Monster receivers – if you follow my site you’ll know I love them, kind of. Nothing screams statement hi-fi gear louder than the classic monster receivers of the 70’s and 80’s and this Marantz 2330 is up there with the best of them.
By the way – two more epic monster receivers coming up soon – a Sansui G-9000 and a Pioneer SX-950…
People love this classic Marantz gear for many reasons – the build, the classic blue deco aesthetic and the rich, warm sound.
In terms of engineering, the Marantz 2330 is as well-made as anything Marantz did. In fact, it’s easier to work on and better put-together in my opinion than the ridiculous Marantz PM-8 I restored recently. More on that in an upcoming article.
The problem with this 2330 is that it was stored for many years in a shed in Queensland. For those who don’t know, Queensland is in northeastern Australia. It’s tropical, hot and humid, and there are lots of very large insects.
These factors combined to create perhaps the most insect-dropping filled, dust-laden, spider web draped, rust-covered piece of otherwise good hi-fi equipment I’ve seen in a long time!
Tuning range: FM, MW Power output: 130 watts per channel into 8Ω (stereo) Frequency response: 20Hz to 20kHz Total harmonic distortion: 0.07% Damping factor: 60 Input sensitivity: 1.8mV (MM), 180mV (line) Signal to noise ratio: 78dB (MM), 90dB (line) Output: 775mV (line), 1.5V (Pre out) Semiconductors: 4 x IC, 96 x transistors, 55 x diodes, 2 x FET Dimensions: 491 x 146 x 386mm Weight: 22.5kg (bloody heavy…)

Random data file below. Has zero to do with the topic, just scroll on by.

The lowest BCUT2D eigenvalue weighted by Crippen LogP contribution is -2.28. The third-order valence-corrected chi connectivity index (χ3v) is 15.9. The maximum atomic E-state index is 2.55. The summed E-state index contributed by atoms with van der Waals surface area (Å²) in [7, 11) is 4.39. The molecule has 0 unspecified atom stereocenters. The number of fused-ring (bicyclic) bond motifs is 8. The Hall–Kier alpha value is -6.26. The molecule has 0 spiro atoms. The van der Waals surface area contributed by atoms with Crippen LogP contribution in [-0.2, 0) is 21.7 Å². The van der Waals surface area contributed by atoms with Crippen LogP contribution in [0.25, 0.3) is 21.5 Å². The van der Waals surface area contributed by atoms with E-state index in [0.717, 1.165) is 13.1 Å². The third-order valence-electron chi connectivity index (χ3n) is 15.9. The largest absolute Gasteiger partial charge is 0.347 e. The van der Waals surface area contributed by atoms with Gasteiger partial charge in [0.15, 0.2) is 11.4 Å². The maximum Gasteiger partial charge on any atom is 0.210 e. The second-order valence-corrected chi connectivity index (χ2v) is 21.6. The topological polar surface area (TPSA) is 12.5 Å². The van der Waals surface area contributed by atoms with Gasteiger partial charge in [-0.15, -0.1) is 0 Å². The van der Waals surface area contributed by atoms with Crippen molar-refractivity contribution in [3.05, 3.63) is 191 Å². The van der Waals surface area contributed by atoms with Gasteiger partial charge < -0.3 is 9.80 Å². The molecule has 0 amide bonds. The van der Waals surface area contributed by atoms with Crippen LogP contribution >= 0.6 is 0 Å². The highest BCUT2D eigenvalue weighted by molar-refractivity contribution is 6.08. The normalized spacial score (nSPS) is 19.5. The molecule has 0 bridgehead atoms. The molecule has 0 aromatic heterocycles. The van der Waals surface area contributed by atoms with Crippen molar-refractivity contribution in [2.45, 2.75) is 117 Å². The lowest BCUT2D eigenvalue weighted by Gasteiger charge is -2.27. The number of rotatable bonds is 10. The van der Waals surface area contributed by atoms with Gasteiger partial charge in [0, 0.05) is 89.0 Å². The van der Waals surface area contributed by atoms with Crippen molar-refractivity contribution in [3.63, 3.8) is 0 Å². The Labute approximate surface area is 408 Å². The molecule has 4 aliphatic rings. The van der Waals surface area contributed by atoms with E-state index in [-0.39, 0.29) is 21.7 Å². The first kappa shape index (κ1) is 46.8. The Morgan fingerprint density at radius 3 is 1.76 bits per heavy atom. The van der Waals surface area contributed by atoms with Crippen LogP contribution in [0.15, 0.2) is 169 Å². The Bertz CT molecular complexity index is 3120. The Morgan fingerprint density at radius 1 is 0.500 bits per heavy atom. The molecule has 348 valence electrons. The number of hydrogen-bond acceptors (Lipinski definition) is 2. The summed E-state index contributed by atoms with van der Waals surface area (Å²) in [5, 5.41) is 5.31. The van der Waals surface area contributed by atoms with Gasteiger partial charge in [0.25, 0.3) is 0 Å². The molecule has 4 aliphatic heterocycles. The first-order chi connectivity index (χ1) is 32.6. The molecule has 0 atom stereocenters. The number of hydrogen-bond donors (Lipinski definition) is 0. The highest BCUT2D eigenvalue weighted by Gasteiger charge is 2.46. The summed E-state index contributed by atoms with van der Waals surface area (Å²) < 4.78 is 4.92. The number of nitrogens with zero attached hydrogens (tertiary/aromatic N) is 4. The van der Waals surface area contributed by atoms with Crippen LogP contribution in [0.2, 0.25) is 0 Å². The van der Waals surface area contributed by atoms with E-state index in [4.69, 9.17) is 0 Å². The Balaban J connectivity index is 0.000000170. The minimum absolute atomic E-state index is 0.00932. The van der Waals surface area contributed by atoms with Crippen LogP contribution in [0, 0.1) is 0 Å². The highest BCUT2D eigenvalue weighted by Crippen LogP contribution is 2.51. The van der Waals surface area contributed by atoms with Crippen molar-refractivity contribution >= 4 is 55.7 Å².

Dust, Webs & Dirt…
Let’s have a look first at how this elegant old girl came to me. She was running, only one channel, and only just.
The next step was to address was the power supply. One of the filter capacitors has burst, releasing its corrosive contents onto the buss bar and chassis below.
Time now to refurbish the amplifier modules. As will all good Marantz amplifiers, these modules are very thoughtfully designed and laid out.
Front Panel & Cosmetics
In my opinion, there’s no point in doing all this hard work inside a lovely receiver like this 2330, only to have it look grubby on the outside. I am a big believer in making a real effort with the external appearance of vintage gear like this, whether its rare and collectible like this, or just a $200 budget receiver.
The Finished Marantz 2330
This is always the best part, adjusting everything, putting it all back together, and turning it on for a few final photographs. Hopefully the owner will be as happy as I am about this restoration, given how it looked before, I think we’ve really come up trumps here.
So that’s it for another big restoration folks. Can you believe I’ve already had people who’ve watched the video I made about this contact me to ask if they can buy this baby! I wish I could sell it!
Don’t forget, Liquid Audio specialises in the service, repair and restoration of all classic hi-fi stereo equipment. If you’d like me to look over your Marantz receiver, or any other piece of classic hi-fi gear for that matter, get in touch with me. I’ll be happy to help.